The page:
Mr. Wilson: Right out of the garden?
Mrs. Freeman: Yeah, right out of the garden. I didn’t care if there was bugs. And we had a mulberry tree in the back yard. It was funny, cause I would climb up in that mulberry tree and eat them mulberries. I didn’t care if there was bugs in them or not, cause I didn’t know.
Mr. Wilson: They’re pretty seedy aren’t they?
Mrs. Freeman: Yes. But they were good big ‘ol long mulberries. But like I say, I’d come home from school, grab me a piece of cornbread and onion, go out in the field where mother and daddy was at, cause she was always right beside him. You know, hoeing cotton, pulling corn, or whatever.
Mr. Wilson: So it was a family pulling the load together?
Mrs. Freeman: Yeah, uh huh. But my brothers, my oldest brother went into the army when he got 18. And we didn’t even have a car. We went to Coolidge in the wagon, and horses, and hooked up the mule to the wagon, and we’d go to town and mother would buy groceries and stuff and like I say, I went to the show. I stayed and mother would go and visit with her friends while I was in the show, and they had a domino hall up there and that’s where my daddy would be. When she got ready to go home, she would go get me, and we would go home.
Mr. Wilson: In the wagon?
Mrs. Freeman: Uh huh, in the wagon. And we parked the wagon behind one of the grocery stores up there. Everybody did that.
Mr. Wilson: Can you remember the first automobile your family had?
Mrs. Freeman: Well my brother was in the service and he bought it and it was a model A, and I don’t even know if my dad had a drivers’ license or not.
Mr. Wilson: Speaking of your brother in the service, I’ve been told that were ration cards. You couldn’t have all the tires or gasoline you wanted, you couldn’t have any more than the card allowed.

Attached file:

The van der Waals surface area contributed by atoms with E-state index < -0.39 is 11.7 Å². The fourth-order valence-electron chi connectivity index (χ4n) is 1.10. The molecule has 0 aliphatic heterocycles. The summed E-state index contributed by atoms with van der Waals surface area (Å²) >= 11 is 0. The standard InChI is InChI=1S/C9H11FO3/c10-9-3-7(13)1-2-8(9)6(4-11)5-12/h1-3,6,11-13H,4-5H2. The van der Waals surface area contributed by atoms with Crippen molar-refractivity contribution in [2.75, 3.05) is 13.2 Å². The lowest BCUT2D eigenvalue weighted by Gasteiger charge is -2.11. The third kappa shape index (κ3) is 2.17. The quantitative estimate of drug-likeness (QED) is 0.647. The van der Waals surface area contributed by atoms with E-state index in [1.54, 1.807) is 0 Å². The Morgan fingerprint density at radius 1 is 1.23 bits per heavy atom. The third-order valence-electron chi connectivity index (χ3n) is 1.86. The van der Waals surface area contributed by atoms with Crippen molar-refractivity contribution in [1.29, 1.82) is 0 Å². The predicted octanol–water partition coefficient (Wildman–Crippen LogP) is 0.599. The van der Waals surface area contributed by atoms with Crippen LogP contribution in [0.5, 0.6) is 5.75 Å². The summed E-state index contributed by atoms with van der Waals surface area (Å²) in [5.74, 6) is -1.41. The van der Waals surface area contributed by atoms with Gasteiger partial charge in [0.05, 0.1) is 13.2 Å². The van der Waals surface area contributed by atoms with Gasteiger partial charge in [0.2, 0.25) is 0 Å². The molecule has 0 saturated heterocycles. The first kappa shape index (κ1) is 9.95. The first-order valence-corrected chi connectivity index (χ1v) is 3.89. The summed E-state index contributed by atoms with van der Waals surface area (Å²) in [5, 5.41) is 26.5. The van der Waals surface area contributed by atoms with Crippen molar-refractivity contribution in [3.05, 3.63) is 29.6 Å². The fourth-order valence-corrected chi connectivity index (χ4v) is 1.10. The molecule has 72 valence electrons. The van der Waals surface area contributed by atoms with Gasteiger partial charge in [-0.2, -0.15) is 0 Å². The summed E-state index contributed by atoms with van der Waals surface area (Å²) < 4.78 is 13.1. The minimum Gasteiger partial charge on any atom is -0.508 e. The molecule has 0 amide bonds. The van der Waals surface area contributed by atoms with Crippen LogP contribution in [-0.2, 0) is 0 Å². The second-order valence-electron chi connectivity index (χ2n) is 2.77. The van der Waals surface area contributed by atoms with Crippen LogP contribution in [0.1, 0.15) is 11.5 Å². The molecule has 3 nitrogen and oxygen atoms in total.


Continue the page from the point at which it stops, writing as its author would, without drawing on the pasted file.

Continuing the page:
Mrs. Freeman: Well see, I was too young to know about that, but I do know that they rationed the sugar and stuff. And my older brother was in the army, and he was stationed down in San Antone. And my brother next to me was in the Navy. He went in the Navy.
Mr. Wilson: And they came through it okay?
Mrs. Freeman: Well, my brother next to me got blown off the ship, and he was wounded. But he made it out fine. Yeah, he was wounded. And my older brother was a cargo on the airplane and he brought home a piece of scrap metal that had landed in his seat in the plane. He liked to got it. That’s too close. He was stationed in St. Louis at Saint Jefferson Barracks up there and he married a girl up there in St. Louis.
Mr. Wilson: But they did survived?
Mrs. Freeman: Yeah, they survived the war.
Mr. Wilson: Then they came back?
Mrs. Freeman: And they came back, uh huh.
Mr. Wilson: That was pretty hard. My uncle H.C was in the Navy in the South Pacific and he saw some real bad things.
Mrs. Freeman: Yeah, my younger brother was pretty badly wounded when he got blown off the ship. I don’t even know the ships name or anything like that. He never did talk about it.
Mr. Wilson: Yeah, a lot of those people won’t talk about it.
Mrs. Freeman: No, he never did talk about it. My older brother didn’t talk about it either.
Mr. Wilson: They wanted to leave it behind.
Mrs. Freeman: Yeah.
Mr. Wilson: I understand that.
Mrs. Freeman: But I was 10-12 years old when all this was happening. It was rough but we made it through.
Mr. Wilson: Well, your family worked hard, was self-sufficient and they helped each other. I guess the whole community did didn’t it?
Mrs. Freeman: Yeah, oh yeah.
Mr. Wilson: You told me walla go that you didn’t think that a person now, if we took them back then, would make it. You’re not the first person that told me that.
Mrs. Freeman: Nope, I don’t think they would. They don’t know what work is.
Mr. Wilson: Nope.
Mrs. Freeman: Cause farming is never done, it’s never done and we didn’t have tractors or anything like that, we had mules.
Mr. Wilson: So you worked the land with mules?
Mrs. Freeman: Yep.
Mr. Wilson: That couldn’t have been easy.
Mrs. Freeman: No, it wasn’t easy. Daddy had 2 old mules, one was gray and I don’t know what the other color was. But he worked them, proud.
Mr. Wilson: You must be proud of what y’all were able to accomplish in the hardship.
Mrs. Freeman: Oh yeah. I don’t regret being raised on a farm.
Mr. Wilson: Yep, learned some values?
Mrs. Freeman: Yeah, I believe in if you work, you eat. That’s what the bible said, if you don’t work, you don’t eat.
Mr. Wilson: We’ve come a long way from that haven’t we?
Mrs. Freeman: Uh huh, oh it’s nice to go into a store and buy groceries and have the money to pay for them.
Mr. Wilson: When you go into a grocery store now a days, and everything is so convenient, and you have the money to pay for it, do you ever think about when you were a little girl and what it was like?